Boyfriend | Brother |Loan | Real Estate |Business

A brief background on my situation:  My brother and I together purchased my primary home back in 2013. I am 2/3 owner and he is a 1/3 owner. His 1/3 ownership includes a backyard cottage with rentable income. My plan is to buy him out and thus acquire the cottage and rental income with it. My plan is to use my solo 401K for this purpose. We have a purchase agreement for this transaction.

Questions:

1) If I take out a loan from my Solo 401K (Plan on taking 50,000 as I would roll over 112,000 K) to purchase 1/3 of the property, would this loan qualify as a loan for my primary residence and thus qualify for the 15-30 year loan repayment time? No because you already own part of that property.

 

2) After taking a loan of 50,000 (the max allowed), am I able to take a withdrawl from my solo 401K? Is there a limit in how much I can take and how soon after the loan can I take it?

ANSWER:

No a limit does not generally apply and you can generally distribute any funds that you transfer to the solo 401k from  former employer 401k plans or IRAs.  See the following links for important information on making solo 401k distributions as specific rules and reporting applies.

https://www.mysolo401k.net/making-solo-401k-distributions/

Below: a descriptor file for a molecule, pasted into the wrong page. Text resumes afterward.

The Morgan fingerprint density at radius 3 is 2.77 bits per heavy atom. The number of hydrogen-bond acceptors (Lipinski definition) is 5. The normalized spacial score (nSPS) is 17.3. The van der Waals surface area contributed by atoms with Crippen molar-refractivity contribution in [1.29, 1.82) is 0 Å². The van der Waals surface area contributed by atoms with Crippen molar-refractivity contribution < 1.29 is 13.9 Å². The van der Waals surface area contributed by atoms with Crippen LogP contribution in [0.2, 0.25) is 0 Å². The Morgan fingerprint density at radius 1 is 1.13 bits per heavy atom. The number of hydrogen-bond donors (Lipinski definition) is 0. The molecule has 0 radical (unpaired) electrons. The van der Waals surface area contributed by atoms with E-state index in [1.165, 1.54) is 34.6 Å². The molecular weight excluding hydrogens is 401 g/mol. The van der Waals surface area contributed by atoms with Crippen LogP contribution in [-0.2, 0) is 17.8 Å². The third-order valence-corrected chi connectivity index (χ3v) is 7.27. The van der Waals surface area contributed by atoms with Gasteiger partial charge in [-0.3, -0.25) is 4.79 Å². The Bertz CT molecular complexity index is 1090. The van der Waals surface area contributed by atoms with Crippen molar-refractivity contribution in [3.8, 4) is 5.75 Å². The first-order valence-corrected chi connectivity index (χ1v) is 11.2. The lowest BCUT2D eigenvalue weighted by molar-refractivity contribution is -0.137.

http://www.mysolo401k.net/does-the-20-federal-tax-withholding-apply-to-all-401k-distributions/

 

Question:

3) Another scenario if I don’t do the transaction above is to invest in a business that is co-owned by my boyfriend (he is 50% owner).  If in the future we were to marry would this investment fall out of compliance with the 401K regarding arms length transactions?

ANSWER:

Yes as onCe you marry he will be deemed a disqualified party.

Question:

How so and what would happen in that case?

ANSWER:

You would need to terminate the transaction before your marriage to him; otherwise, your entire account will be subject to taxes and penalties effective in the year of marriage.  On another note, when a solo 401k plan becomes an equity investor in a busieness that provides goods or services, unrelated business income tax applies which averages about 38% on investment gains above $1,000. See the following.

https://www.irs.gov/charities-non-profits/unrelated-business-income-tax

About Mark Nolan

Each day I speak with energetic entrepreneurs looking to take the plunge into a new venture and small business owners eager to take control of their retirement savings. I am passionate about helping others find their financial independence. Having worked for over 20 years with some of the top retirement account custodian and insurance companies I have a deep and extensive knowledge of the complexities of self-directed 401ks and IRAs as well as retirement plan regulations. Learn more about Mark Nolan and My Solo 401k Financial >>

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